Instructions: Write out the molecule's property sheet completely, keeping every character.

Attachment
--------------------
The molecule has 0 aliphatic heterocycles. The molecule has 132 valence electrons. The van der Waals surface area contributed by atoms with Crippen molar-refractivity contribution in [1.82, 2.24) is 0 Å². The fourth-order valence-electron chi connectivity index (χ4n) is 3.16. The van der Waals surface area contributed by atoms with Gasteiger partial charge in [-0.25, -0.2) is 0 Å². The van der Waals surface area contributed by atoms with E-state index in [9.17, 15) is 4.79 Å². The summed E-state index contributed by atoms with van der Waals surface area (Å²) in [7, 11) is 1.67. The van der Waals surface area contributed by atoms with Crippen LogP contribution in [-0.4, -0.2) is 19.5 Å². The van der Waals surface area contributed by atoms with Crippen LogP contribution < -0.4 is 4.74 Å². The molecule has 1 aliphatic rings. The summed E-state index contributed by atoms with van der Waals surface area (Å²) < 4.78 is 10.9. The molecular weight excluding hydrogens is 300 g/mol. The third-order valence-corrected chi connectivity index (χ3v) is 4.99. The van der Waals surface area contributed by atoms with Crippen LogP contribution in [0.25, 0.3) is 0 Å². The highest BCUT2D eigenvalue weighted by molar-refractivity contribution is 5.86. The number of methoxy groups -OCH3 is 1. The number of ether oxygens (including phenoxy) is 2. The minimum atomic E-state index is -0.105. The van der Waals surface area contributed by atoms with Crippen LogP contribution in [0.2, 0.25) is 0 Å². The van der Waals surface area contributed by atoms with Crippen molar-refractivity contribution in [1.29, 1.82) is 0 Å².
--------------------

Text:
The molecule has 0 aliphatic heterocycles. The molecule has 132 valence electrons. The van der Waals surface area contributed by atoms with Crippen molar-refractivity contribution in [1.82, 2.24) is 0 Å². The fourth-order valence-electron chi connectivity index (χ4n) is 3.16. The van der Waals surface area contributed by atoms with Gasteiger partial charge in [-0.25, -0.2) is 0 Å². The van der Waals surface area contributed by atoms with E-state index in [9.17, 15) is 4.79 Å². The summed E-state index contributed by atoms with van der Waals surface area (Å²) in [7, 11) is 1.67. The van der Waals surface area contributed by atoms with Crippen LogP contribution in [-0.4, -0.2) is 19.5 Å². The van der Waals surface area contributed by atoms with Crippen LogP contribution < -0.4 is 4.74 Å². The molecule has 1 aliphatic rings. The summed E-state index contributed by atoms with van der Waals surface area (Å²) < 4.78 is 10.9. The molecular weight excluding hydrogens is 300 g/mol. The third-order valence-corrected chi connectivity index (χ3v) is 4.99. The van der Waals surface area contributed by atoms with Crippen LogP contribution in [0.25, 0.3) is 0 Å². The highest BCUT2D eigenvalue weighted by molar-refractivity contribution is 5.86. The number of methoxy groups -OCH3 is 1. The number of ether oxygens (including phenoxy) is 2. The minimum atomic E-state index is -0.105. The van der Waals surface area contributed by atoms with Crippen LogP contribution in [0.2, 0.25) is 0 Å². The van der Waals surface area contributed by atoms with Crippen molar-refractivity contribution in [1.29, 1.82) is 0 Å².